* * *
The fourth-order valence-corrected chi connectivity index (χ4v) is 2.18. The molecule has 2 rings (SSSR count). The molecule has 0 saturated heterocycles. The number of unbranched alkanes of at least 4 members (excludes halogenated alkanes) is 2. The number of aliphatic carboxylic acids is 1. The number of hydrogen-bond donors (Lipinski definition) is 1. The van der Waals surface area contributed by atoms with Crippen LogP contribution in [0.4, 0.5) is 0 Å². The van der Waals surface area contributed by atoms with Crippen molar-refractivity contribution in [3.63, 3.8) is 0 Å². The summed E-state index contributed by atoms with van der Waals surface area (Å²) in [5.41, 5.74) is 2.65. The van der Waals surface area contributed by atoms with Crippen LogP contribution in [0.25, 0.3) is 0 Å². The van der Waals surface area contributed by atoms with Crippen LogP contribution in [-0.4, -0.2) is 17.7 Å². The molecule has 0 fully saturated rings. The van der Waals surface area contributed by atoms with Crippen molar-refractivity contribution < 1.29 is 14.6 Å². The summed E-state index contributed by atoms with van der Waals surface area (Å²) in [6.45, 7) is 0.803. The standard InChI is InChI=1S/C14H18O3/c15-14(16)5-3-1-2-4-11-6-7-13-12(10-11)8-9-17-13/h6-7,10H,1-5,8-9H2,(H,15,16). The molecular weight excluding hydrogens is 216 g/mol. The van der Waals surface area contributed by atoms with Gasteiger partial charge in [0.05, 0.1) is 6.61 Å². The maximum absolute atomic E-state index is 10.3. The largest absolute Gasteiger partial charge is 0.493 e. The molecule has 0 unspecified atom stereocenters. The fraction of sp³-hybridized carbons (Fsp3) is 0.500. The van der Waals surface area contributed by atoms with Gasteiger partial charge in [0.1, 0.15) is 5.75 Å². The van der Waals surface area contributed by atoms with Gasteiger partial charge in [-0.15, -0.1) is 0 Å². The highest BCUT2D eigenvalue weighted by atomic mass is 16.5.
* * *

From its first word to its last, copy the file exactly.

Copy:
The fourth-order valence-corrected chi connectivity index (χ4v) is 2.18. The molecule has 2 rings (SSSR count). The molecule has 0 saturated heterocycles. The number of unbranched alkanes of at least 4 members (excludes halogenated alkanes) is 2. The number of aliphatic carboxylic acids is 1. The number of hydrogen-bond donors (Lipinski definition) is 1. The van der Waals surface area contributed by atoms with Crippen LogP contribution in [0.4, 0.5) is 0 Å². The van der Waals surface area contributed by atoms with Crippen molar-refractivity contribution in [3.63, 3.8) is 0 Å². The summed E-state index contributed by atoms with van der Waals surface area (Å²) in [5.41, 5.74) is 2.65. The van der Waals surface area contributed by atoms with Crippen LogP contribution in [0.25, 0.3) is 0 Å². The van der Waals surface area contributed by atoms with Crippen LogP contribution in [-0.4, -0.2) is 17.7 Å². The molecule has 0 fully saturated rings. The van der Waals surface area contributed by atoms with Crippen molar-refractivity contribution < 1.29 is 14.6 Å². The summed E-state index contributed by atoms with van der Waals surface area (Å²) in [6.45, 7) is 0.803. The standard InChI is InChI=1S/C14H18O3/c15-14(16)5-3-1-2-4-11-6-7-13-12(10-11)8-9-17-13/h6-7,10H,1-5,8-9H2,(H,15,16). The molecular weight excluding hydrogens is 216 g/mol. The van der Waals surface area contributed by atoms with Gasteiger partial charge in [0.05, 0.1) is 6.61 Å². The maximum absolute atomic E-state index is 10.3. The largest absolute Gasteiger partial charge is 0.493 e. The molecule has 0 unspecified atom stereocenters. The fraction of sp³-hybridized carbons (Fsp3) is 0.500. The van der Waals surface area contributed by atoms with Gasteiger partial charge in [0.1, 0.15) is 5.75 Å². The van der Waals surface area contributed by atoms with Gasteiger partial charge in [-0.15, -0.1) is 0 Å². The highest BCUT2D eigenvalue weighted by atomic mass is 16.5.